One of the toughest realizations that someone is growing older is when they can’t go to the bathroom on their own anymore. I see it in our assisted living homes all the time. People feel like they are losing their freedom and independence. It is very understandable. I am definitely NOT looking forward to when I may have to do it. Having a conversation about incontinence products is not a fun experience.
That’s how you should think if and when you have to approach a family member about wearing incontinence products. Put yourself in their shoes. Remember what a psychological blow it is to them.
When you see your loved one starting to have trouble with incontinence, try to find out the reason. Sometimes it may be as simple as a urinary tract infection. If it is a UTI, we have several other posts (here and here) that offer some possible solutions. Or there may be other problems with the person’s bladder or prostate. The best solution would be to fix these problems and avoid the whole incontinence products thing altogether. As with most other medical issues, catching the problem early is the best way to treat it. Go see a doctor at the first sign of trouble and hopefully they can fix it.
Let’s assume that it’s not an easy fix. Unfortunately, many times when elderly people become incontinent, they stay incontinent.
The ‘Incontinence Products Conversation’ Tips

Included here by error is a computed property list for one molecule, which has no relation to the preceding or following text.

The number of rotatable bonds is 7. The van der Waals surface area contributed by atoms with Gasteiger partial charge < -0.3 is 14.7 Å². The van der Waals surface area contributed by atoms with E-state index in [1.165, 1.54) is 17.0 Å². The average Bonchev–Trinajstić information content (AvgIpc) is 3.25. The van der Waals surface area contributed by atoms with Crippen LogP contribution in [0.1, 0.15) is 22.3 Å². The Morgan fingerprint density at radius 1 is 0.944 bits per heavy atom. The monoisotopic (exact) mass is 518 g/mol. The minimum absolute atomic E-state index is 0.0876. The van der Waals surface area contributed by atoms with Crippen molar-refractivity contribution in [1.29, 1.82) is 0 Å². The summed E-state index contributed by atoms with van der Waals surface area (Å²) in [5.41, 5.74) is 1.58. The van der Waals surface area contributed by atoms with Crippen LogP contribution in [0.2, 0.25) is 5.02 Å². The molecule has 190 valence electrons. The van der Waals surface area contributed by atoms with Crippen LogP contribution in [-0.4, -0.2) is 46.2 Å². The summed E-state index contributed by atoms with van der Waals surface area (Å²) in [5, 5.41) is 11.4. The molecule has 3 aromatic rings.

One of the first things you can do is to stay away from the word ‘diaper’.. People associate diapers with babies. And babies don’t have any independence. They are totally dependent on others to survive. That’s what older people think when you tell them they have to wear diapers. Saying ‘incontinence products’ may be an easier way to describe their new piece of ‘clothing’.
You can also refer to them as underwear..or briefs..or even their brand name like Depends. See if you can find a term that would be more ‘dignified’ for them. As much as you can, make them feel like they are putting on the same kind of clothing they’ve been putting on their whole lives.
Since they want to be independent, you can explain the benefits of wearing the incontinence products. They will allow people to lead normal lives. They can still use the bathroom if they want. The briefs are just an ‘insurance policy’ in case something goes wrong.
Just keep preaching you are doing everything you can to help them stay independent.
If the independence angle doesn’t work, try appealing to their vanity. Ask them how embarrassed they would be if they had an ‘accident’ when they were around a lot of other people. The briefs will help them continue to look their best and be the social butterflies they always were!